Khan Academy founder Sal Khan started by creating online math tutorials for his cousins’ children, he said at the Hoover Institution conference on blended learning. Ten years later, his nonprofit reaches 10 million people a month around the world. Lessons are offered in a multitude of languages, including — with help from a 15-year-old orphan — Mongolian.
Eighty-nine percent of high school students and 50 percent of upper-elementary students have access to Internet-connected smart phones, the survey reports.
Sixty-four percent of students use 3G- or 4G-enabled devices as their primary means of connecting to the Internet; another 23 percent connect through an Internet-enabled TV or Wii console.
Forty-six percent of teachers are using video in in the classroom. One-third of students watch online video lessons to help with their homework — the “Khan Academy effect” — and 23 percent of students watch video created by their teachers.
Old-fashioned blended learning uses the rotation model: Half the class may be watching Khan Academy videos and taking quizzes geared to their performance level, while the teacher works with the other half on the math skills they need to learn. Rocketship charter schools are trying Blended Learning 2.0, reports Education Week. The classroom has more teachers, more students and more flexibility.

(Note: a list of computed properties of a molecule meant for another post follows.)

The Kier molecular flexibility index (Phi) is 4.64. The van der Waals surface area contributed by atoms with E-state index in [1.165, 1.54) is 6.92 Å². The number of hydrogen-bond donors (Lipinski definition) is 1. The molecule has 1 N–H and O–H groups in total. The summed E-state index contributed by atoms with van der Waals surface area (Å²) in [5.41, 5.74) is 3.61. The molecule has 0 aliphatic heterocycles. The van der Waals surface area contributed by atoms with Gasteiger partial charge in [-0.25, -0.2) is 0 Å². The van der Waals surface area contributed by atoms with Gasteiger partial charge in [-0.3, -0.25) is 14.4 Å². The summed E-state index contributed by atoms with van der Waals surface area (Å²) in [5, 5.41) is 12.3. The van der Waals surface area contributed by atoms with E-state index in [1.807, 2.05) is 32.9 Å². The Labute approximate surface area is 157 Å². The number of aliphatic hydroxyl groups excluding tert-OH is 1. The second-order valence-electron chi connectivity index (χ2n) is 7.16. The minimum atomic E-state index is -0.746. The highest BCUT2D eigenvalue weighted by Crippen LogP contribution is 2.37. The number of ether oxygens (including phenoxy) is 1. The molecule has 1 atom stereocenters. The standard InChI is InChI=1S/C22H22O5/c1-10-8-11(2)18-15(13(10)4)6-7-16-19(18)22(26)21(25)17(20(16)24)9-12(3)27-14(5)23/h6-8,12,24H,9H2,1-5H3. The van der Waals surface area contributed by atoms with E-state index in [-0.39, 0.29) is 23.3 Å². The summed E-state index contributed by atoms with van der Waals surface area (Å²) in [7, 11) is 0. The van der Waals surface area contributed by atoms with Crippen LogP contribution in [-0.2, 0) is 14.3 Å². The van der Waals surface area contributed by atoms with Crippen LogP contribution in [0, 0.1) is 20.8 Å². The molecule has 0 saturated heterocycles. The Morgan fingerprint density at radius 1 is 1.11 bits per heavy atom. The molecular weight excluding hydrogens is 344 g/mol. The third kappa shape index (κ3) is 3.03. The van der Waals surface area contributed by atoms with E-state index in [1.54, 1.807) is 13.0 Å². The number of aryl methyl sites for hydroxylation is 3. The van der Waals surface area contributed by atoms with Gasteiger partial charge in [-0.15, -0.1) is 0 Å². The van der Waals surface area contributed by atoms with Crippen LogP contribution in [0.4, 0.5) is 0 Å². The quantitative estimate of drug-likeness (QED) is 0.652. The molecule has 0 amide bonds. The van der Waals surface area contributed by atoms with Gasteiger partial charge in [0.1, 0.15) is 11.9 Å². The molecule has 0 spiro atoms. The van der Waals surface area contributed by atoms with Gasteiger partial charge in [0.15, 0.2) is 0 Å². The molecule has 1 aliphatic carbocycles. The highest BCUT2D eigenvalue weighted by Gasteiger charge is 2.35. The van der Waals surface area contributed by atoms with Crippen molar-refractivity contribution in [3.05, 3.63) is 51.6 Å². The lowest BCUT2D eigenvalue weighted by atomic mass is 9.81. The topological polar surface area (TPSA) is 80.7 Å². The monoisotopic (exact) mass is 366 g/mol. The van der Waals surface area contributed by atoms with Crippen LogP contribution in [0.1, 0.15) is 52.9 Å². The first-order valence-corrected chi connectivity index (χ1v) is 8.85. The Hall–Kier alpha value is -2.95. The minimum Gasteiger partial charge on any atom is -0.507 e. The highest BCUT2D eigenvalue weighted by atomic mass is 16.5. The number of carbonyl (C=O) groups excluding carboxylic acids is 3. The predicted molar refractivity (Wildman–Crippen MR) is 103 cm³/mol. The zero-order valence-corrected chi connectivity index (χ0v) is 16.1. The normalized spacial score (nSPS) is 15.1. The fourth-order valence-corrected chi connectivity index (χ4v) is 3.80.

Here’s how the charter operator’s new instructional model looked in action at Rocketship Mateo Sheedy Elementary in San Jose, Calif. on a recent chilly morning:
On one side of the large, rectangular 4th grade classroom, teacher Juan Mateos leads a lesson on identifying figurative language. He projects a poem about California earthquakes on to a screen: “Palm trees begin to sway all by themselves / Here, the earth likes to dance, cha-cha-cha.”
Twenty-two students—grouped together based on their similar academic abilities, which put them in the middle of the classroom pack—are gathered on a carpet, reading along. At Mr. Mateos’ instruction, they turn to classmates and debate whether the poem is a metaphor or an example of personification.
Twenty yards away, teacher Jason Colon works with 22 of the school’s most-advanced 4th graders, also grouped according to ability. The children sit in pairs, facing each other across their desks, binders upright between them. To keep this ambitious lot engaged in his math lesson about graphing coordinates, Mr. Colon has the children create their own x- and y-axes, plot “battleships,” and attempt to sink each other’s fleets—a creative twist on the classic board game.
The lowest-performing 4th grade students work at learning stations or laptops. An aide keeps an eye on them while “working from a scripted curriculum to help four students learn letter sounds.”
Then Mr. Colon reteaches a lesson to the low performers, the middle group moves to computers and Mr. Mateos “adapts his lesson to push the more-advanced students to write their own figurative language.”
Under Rocketship’s old “station rotation” blended learning model, still used in early grades, class sizes are more traditional, and students of mixed abilities rotate from regular classrooms to stand-alone “learning labs,” where they receive computer-assisted instruction. Rocketship officials say that under that model, it’s difficult to address the needs of top- and bottom-performing students—a challenge many schools face.